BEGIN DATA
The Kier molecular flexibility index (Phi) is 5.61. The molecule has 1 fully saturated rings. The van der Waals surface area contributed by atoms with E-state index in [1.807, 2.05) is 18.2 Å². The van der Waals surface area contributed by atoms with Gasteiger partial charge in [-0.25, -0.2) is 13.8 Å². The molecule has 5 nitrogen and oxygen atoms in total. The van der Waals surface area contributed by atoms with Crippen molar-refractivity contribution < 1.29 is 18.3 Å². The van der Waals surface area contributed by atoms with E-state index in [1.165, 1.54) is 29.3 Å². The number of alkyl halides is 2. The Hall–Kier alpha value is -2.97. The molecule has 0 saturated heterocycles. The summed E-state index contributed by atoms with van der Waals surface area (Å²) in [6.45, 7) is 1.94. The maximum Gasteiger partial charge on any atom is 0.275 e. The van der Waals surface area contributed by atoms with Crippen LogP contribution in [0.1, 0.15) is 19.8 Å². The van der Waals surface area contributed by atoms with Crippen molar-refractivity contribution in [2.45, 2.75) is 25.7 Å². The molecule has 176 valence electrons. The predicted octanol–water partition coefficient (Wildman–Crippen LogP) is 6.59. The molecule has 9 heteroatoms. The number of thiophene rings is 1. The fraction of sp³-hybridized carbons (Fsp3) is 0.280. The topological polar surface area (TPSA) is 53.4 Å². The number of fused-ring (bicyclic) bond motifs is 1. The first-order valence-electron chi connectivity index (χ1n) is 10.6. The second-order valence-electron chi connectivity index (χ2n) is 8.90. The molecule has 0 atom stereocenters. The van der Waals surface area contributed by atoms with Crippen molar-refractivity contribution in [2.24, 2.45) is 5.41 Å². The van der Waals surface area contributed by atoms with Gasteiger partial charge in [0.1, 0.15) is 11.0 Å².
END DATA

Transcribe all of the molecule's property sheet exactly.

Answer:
The Kier molecular flexibility index (Phi) is 5.61. The molecule has 1 fully saturated rings. The van der Waals surface area contributed by atoms with E-state index in [1.807, 2.05) is 18.2 Å². The van der Waals surface area contributed by atoms with Gasteiger partial charge in [-0.25, -0.2) is 13.8 Å². The molecule has 5 nitrogen and oxygen atoms in total. The van der Waals surface area contributed by atoms with Crippen molar-refractivity contribution < 1.29 is 18.3 Å². The van der Waals surface area contributed by atoms with E-state index in [1.165, 1.54) is 29.3 Å². The number of alkyl halides is 2. The Hall–Kier alpha value is -2.97. The molecule has 0 saturated heterocycles. The summed E-state index contributed by atoms with van der Waals surface area (Å²) in [6.45, 7) is 1.94. The maximum Gasteiger partial charge on any atom is 0.275 e. The van der Waals surface area contributed by atoms with Crippen LogP contribution in [0.1, 0.15) is 19.8 Å². The van der Waals surface area contributed by atoms with Crippen molar-refractivity contribution in [2.45, 2.75) is 25.7 Å². The molecule has 176 valence electrons. The predicted octanol–water partition coefficient (Wildman–Crippen LogP) is 6.59. The molecule has 9 heteroatoms. The number of thiophene rings is 1. The fraction of sp³-hybridized carbons (Fsp3) is 0.280. The topological polar surface area (TPSA) is 53.4 Å². The number of fused-ring (bicyclic) bond motifs is 1. The first-order valence-electron chi connectivity index (χ1n) is 10.6. The second-order valence-electron chi connectivity index (χ2n) is 8.90. The molecule has 0 atom stereocenters. The van der Waals surface area contributed by atoms with Crippen molar-refractivity contribution in [2.24, 2.45) is 5.41 Å². The van der Waals surface area contributed by atoms with Gasteiger partial charge in [0.1, 0.15) is 11.0 Å².